[Show abstract][Hide abstract] ABSTRACT: Although novel retroviral vectors for use in gene-therapy products are reducing the potential for formation of replication-competent retrovirus (RCR), it remains crucial to screen products for RCR for both research and clinical purposes. For clinical-grade gammaretrovirus-based vectors, RCR screening is achieved by an extended S(+)L(-) or marker-rescue assay, whereas standard methods for replication-competent lentivirus detection are still in development. In this report, we describe a rapid and sensitive method for replication-competent gammaretrovirus detection. We used this assay to detect three members of the gammaretrovirus family and compared the sensitivity of our assay with well-established methods for retrovirus detection, including the extended S(+)L(-) assay. Results presented here demonstrate that this assay should be useful for gene-therapy product testing.Gene Therapy advance online publication, 8 March 2012; doi:10.1038/gt.2012.18.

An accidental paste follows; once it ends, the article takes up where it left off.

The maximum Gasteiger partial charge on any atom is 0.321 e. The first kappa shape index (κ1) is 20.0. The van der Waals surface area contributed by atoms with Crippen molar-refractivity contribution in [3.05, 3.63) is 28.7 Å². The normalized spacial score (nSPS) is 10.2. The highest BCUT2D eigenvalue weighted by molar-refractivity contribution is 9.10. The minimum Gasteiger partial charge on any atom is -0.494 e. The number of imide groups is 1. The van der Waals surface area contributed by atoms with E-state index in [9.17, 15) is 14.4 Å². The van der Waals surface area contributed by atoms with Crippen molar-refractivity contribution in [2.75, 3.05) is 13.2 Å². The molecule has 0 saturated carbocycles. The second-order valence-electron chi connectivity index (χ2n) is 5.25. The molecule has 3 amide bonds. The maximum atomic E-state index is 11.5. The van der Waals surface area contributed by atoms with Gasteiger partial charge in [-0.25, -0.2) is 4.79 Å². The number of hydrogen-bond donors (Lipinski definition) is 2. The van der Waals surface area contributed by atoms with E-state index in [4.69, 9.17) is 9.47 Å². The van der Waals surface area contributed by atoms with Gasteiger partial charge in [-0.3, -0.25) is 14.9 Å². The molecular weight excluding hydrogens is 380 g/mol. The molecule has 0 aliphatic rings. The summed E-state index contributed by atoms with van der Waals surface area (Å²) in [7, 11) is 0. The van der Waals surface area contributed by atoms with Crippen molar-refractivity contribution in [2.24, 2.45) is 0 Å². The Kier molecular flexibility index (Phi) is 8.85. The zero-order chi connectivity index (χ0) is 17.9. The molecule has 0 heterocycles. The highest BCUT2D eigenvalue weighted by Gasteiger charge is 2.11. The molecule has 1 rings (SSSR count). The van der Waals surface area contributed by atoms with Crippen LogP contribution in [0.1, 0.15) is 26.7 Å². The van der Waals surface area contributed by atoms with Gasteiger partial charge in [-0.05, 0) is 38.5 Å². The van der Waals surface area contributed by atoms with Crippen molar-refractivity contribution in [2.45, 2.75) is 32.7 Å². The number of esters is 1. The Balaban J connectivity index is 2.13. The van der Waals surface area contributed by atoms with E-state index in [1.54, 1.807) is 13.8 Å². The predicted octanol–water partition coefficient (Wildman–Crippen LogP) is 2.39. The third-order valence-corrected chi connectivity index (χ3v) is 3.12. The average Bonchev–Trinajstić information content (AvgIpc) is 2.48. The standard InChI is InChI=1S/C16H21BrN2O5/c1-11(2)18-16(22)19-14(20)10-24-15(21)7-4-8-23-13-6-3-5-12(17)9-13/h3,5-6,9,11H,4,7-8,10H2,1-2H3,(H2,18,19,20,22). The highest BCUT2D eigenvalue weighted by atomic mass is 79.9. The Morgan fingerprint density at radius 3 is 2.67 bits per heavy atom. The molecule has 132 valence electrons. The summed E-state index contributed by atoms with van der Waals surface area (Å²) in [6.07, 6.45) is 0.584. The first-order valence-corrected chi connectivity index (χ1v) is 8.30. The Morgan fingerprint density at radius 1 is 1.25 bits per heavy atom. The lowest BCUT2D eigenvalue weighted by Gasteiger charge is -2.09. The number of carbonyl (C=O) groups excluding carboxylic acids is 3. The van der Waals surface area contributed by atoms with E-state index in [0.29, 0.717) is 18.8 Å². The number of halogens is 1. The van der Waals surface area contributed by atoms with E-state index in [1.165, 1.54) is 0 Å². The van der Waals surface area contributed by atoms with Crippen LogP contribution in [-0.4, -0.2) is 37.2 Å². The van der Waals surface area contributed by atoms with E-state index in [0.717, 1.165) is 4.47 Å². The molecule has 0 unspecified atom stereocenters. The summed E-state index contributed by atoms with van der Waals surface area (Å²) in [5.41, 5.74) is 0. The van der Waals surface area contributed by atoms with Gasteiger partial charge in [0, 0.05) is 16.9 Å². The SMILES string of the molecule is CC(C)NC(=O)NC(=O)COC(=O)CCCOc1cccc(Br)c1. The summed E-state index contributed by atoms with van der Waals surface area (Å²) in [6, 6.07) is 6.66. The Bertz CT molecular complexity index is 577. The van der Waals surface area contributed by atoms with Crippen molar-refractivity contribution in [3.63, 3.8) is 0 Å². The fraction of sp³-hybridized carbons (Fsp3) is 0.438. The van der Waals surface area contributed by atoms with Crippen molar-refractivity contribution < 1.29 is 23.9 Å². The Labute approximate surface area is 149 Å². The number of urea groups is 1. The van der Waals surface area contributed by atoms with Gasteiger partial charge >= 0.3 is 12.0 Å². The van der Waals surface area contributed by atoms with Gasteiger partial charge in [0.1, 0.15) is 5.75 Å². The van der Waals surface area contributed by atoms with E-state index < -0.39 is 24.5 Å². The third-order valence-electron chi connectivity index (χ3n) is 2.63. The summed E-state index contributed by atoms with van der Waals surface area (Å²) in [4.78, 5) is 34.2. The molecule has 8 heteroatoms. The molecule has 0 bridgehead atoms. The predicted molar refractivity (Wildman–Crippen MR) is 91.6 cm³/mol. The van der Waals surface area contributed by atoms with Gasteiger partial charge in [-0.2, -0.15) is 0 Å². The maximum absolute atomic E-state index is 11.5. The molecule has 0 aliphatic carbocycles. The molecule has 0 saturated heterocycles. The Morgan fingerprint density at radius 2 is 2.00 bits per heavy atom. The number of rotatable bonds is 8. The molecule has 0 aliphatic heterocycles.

[Show abstract][Hide abstract] ABSTRACT: A total of 50 consecutive patients (median age, 57.5 years) with AML (n=30) or myelodysplasia (MDS, n=20) underwent HLA matched related donor (MRD, n=27) or unrelated donor (MUD, n=23) peripheral blood hematopoietic cell transplantation after nonmyeloablative CY/fludarabine (Flu) conditioning. GVHD prophylaxis included CsA (n=19)+/-mycophenolate mofetil (n=31). At a median follow-up of 59 months, 21 patients (42%) were alive without evidence of disease. By Kaplan-Meier analysis, year 1-4 disease-free survival (DFS) and OS estimates were 0.50/0.58, 0.40/0.46, 0.37/0.43 and 0.37/0.41. MUD recipients were engrafted quickly (13.5 days) compared to MRD recipients (16 days) and relapsed/progressed less frequently (P=0.005). Overall grade 3/4 acute GVHD (aGVHD) occurred in 26% in the absence of antecedent mucositis and was associated with chronic GVHD (cGVHD) and poor OS. Extensive cGVHD developed in 51.2% of 100 day survivors. Rates of aGVHD, cGVHD and survival were similar between MRD and MUD recipients. Of 14 survivors with cGVHD, 5 (35.7%) experienced resolution off immunosuppression, suggesting that tolerance with HLA matched grafts is possible at an advanced age by this method. This study provides further evidence for prolonged DFS after CY/Flu MRD allotransplantation for AML/MDS, and extends the findings to older patients and those with unrelated donors.